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INTRODUCTION

Posted by Admin on February 5, 2010

INTRODUCTION

by Timothy Green Beckley

There is a teacher named John W. Wagner who thinks that the Smithsonian Institute is playing favorites. After studying the remarkable life of Nikola Tesla, Wagner, along with his third grade class, started a campaign to educate the world about the obscure electrical genius from Yugoslavia.

Wagner and his class wrote many letters to important people asking for their support. A former student persuaded her father, an accomplished sculptor, to create a bust of Tesla for their class.

A Third Grade requirement is to learn cursive handwriting, so their class work now had a purpose…writing letters to raise money for their Tesla bust. Unfortunately, most people had never heard of Nikola Tesla. And those who had, seemed not to want to listen.

In fact, when the bust of Tesla was finished, Wagner and his class of eager students offered it to the Smithsonian Institute in Washington, DC. Dr. Bernard S. Finn, (Curator of the Division of Electricity and Modern Physics) refused, claiming he had no use for the bust.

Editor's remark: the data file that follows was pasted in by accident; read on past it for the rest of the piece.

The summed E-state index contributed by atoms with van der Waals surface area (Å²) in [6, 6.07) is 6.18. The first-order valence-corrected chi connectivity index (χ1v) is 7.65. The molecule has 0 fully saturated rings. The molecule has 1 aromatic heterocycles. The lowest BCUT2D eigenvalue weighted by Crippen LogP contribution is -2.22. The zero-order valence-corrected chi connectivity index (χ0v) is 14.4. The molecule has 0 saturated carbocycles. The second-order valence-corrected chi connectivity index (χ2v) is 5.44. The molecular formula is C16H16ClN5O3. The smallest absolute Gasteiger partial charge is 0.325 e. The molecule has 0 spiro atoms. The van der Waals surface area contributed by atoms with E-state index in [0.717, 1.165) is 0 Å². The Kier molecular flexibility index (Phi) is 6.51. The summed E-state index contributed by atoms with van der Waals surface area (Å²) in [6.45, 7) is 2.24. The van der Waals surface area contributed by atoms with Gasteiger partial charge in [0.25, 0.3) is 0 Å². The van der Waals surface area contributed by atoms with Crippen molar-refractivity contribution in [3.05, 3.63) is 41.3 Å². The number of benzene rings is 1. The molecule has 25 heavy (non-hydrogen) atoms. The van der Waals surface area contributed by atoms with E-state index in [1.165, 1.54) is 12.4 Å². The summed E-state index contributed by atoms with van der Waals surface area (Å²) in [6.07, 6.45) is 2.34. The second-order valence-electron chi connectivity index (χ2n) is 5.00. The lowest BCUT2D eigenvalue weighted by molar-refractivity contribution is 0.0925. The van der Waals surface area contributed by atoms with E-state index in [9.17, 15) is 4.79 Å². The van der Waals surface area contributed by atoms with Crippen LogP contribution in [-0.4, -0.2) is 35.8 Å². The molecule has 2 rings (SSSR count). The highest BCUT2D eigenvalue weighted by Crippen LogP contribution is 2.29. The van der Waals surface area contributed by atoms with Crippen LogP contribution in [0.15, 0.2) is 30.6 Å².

They could not understand why the Smithsonian would have no use for a $6,000 bust of such a great American and world-class scientist. After all, Tesla was no slouch. Much of our modern technology owes its beginnings to Tesla. In 1882 he made the discovery that changed the world ! harnessing the awesome power of Alternating Current (AC).

In 1888 Tesla obtained U.S. patents covering an entire system of polyphase AC that remains unchanged in principle today. Tesla then promptly sold all of his patents to George Westinghouse, an acquisition that made the Westinghouse Company the giant it is today.

Westinghouse and Tesla were consummate friends, but after Westinghouse died in 1913, the company forgot about its chief benefactor and Tesla fell victim to hard times. Tesla died January 7, 1943, alone, and all but forgotten, in a New York hotel room, paid for by a meager stipend provided by the Yugoslavian government.

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